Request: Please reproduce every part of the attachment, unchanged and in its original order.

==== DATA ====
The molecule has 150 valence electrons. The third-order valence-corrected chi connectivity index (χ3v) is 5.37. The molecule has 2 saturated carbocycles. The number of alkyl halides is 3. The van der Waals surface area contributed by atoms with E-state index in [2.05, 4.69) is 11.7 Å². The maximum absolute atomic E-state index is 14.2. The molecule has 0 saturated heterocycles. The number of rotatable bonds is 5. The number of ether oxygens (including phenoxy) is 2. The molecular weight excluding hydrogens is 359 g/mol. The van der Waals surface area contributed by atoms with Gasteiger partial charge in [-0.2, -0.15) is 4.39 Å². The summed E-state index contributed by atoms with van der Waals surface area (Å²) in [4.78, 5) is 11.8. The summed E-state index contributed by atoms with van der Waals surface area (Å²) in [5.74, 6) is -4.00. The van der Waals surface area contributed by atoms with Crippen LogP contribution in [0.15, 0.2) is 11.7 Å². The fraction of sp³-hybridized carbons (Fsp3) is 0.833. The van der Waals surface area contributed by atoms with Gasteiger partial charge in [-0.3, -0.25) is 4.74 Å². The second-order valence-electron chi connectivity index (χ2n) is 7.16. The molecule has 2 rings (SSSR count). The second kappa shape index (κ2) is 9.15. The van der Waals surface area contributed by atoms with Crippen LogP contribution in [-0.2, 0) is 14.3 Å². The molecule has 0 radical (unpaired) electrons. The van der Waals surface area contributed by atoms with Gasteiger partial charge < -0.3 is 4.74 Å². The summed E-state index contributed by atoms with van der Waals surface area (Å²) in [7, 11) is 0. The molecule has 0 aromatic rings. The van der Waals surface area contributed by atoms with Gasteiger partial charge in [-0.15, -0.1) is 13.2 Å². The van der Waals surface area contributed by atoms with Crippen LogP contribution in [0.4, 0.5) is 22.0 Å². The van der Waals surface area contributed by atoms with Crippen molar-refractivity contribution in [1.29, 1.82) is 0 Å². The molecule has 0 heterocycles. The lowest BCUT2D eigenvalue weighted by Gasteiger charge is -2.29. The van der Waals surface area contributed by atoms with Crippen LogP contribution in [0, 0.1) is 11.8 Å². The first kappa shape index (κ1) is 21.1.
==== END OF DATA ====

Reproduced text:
The molecule has 150 valence electrons. The third-order valence-corrected chi connectivity index (χ3v) is 5.37. The molecule has 2 saturated carbocycles. The number of alkyl halides is 3. The van der Waals surface area contributed by atoms with E-state index in [2.05, 4.69) is 11.7 Å². The maximum absolute atomic E-state index is 14.2. The molecule has 0 saturated heterocycles. The number of rotatable bonds is 5. The number of ether oxygens (including phenoxy) is 2. The molecular weight excluding hydrogens is 359 g/mol. The van der Waals surface area contributed by atoms with Gasteiger partial charge in [-0.2, -0.15) is 4.39 Å². The summed E-state index contributed by atoms with van der Waals surface area (Å²) in [4.78, 5) is 11.8. The summed E-state index contributed by atoms with van der Waals surface area (Å²) in [5.74, 6) is -4.00. The van der Waals surface area contributed by atoms with Crippen LogP contribution in [0.15, 0.2) is 11.7 Å². The fraction of sp³-hybridized carbons (Fsp3) is 0.833. The van der Waals surface area contributed by atoms with Gasteiger partial charge in [-0.3, -0.25) is 4.74 Å². The second-order valence-electron chi connectivity index (χ2n) is 7.16. The molecule has 2 rings (SSSR count). The second kappa shape index (κ2) is 9.15. The van der Waals surface area contributed by atoms with Crippen LogP contribution in [-0.2, 0) is 14.3 Å². The molecule has 0 radical (unpaired) electrons. The van der Waals surface area contributed by atoms with Gasteiger partial charge < -0.3 is 4.74 Å². The summed E-state index contributed by atoms with van der Waals surface area (Å²) in [7, 11) is 0. The molecule has 0 aromatic rings. The van der Waals surface area contributed by atoms with Gasteiger partial charge in [-0.15, -0.1) is 13.2 Å². The van der Waals surface area contributed by atoms with Crippen LogP contribution in [0.4, 0.5) is 22.0 Å². The van der Waals surface area contributed by atoms with Crippen molar-refractivity contribution in [1.29, 1.82) is 0 Å². The molecule has 0 heterocycles. The lowest BCUT2D eigenvalue weighted by Gasteiger charge is -2.29. The van der Waals surface area contributed by atoms with Crippen LogP contribution in [0, 0.1) is 11.8 Å². The first kappa shape index (κ1) is 21.1.